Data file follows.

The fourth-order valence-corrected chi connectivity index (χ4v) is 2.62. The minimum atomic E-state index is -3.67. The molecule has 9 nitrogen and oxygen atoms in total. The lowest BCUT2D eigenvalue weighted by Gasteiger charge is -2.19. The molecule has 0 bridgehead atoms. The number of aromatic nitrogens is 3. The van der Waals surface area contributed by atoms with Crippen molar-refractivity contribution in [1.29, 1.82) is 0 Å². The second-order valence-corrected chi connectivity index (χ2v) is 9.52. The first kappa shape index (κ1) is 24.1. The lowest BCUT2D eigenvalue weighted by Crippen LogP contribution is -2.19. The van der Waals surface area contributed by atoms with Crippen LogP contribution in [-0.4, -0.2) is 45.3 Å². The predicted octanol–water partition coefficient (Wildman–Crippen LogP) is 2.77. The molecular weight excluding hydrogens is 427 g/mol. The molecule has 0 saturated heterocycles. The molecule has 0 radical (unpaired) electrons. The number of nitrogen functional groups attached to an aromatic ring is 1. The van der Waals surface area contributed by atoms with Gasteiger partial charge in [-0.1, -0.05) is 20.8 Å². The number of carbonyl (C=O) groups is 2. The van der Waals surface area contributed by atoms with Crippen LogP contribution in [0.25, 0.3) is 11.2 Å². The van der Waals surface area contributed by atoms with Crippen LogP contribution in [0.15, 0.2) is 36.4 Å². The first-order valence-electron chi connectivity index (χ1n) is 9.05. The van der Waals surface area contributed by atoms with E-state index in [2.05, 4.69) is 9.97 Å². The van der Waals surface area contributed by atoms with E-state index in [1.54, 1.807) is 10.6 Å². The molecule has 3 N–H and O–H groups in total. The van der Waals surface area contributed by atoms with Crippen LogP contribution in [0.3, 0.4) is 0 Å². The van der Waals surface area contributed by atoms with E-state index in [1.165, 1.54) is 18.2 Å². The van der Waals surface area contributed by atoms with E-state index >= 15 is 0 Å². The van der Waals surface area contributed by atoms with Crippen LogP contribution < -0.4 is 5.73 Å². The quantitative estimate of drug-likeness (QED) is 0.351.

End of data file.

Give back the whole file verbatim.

The fourth-order valence-corrected chi connectivity index (χ4v) is 2.62. The minimum atomic E-state index is -3.67. The molecule has 9 nitrogen and oxygen atoms in total. The lowest BCUT2D eigenvalue weighted by Gasteiger charge is -2.19. The molecule has 0 bridgehead atoms. The number of aromatic nitrogens is 3. The van der Waals surface area contributed by atoms with Crippen molar-refractivity contribution in [1.29, 1.82) is 0 Å². The second-order valence-corrected chi connectivity index (χ2v) is 9.52. The first kappa shape index (κ1) is 24.1. The lowest BCUT2D eigenvalue weighted by Crippen LogP contribution is -2.19. The van der Waals surface area contributed by atoms with Crippen LogP contribution in [-0.4, -0.2) is 45.3 Å². The predicted octanol–water partition coefficient (Wildman–Crippen LogP) is 2.77. The molecular weight excluding hydrogens is 427 g/mol. The molecule has 0 saturated heterocycles. The molecule has 0 radical (unpaired) electrons. The number of nitrogen functional groups attached to an aromatic ring is 1. The van der Waals surface area contributed by atoms with Gasteiger partial charge in [-0.1, -0.05) is 20.8 Å². The number of carbonyl (C=O) groups is 2. The van der Waals surface area contributed by atoms with Crippen LogP contribution in [0.25, 0.3) is 11.2 Å². The van der Waals surface area contributed by atoms with Crippen LogP contribution in [0.15, 0.2) is 36.4 Å². The first-order valence-electron chi connectivity index (χ1n) is 9.05. The van der Waals surface area contributed by atoms with E-state index in [2.05, 4.69) is 9.97 Å². The van der Waals surface area contributed by atoms with E-state index in [1.54, 1.807) is 10.6 Å². The molecule has 3 N–H and O–H groups in total. The van der Waals surface area contributed by atoms with Crippen LogP contribution in [0.3, 0.4) is 0 Å². The van der Waals surface area contributed by atoms with E-state index in [1.165, 1.54) is 18.2 Å². The van der Waals surface area contributed by atoms with E-state index >= 15 is 0 Å². The van der Waals surface area contributed by atoms with Crippen LogP contribution < -0.4 is 5.73 Å². The quantitative estimate of drug-likeness (QED) is 0.351.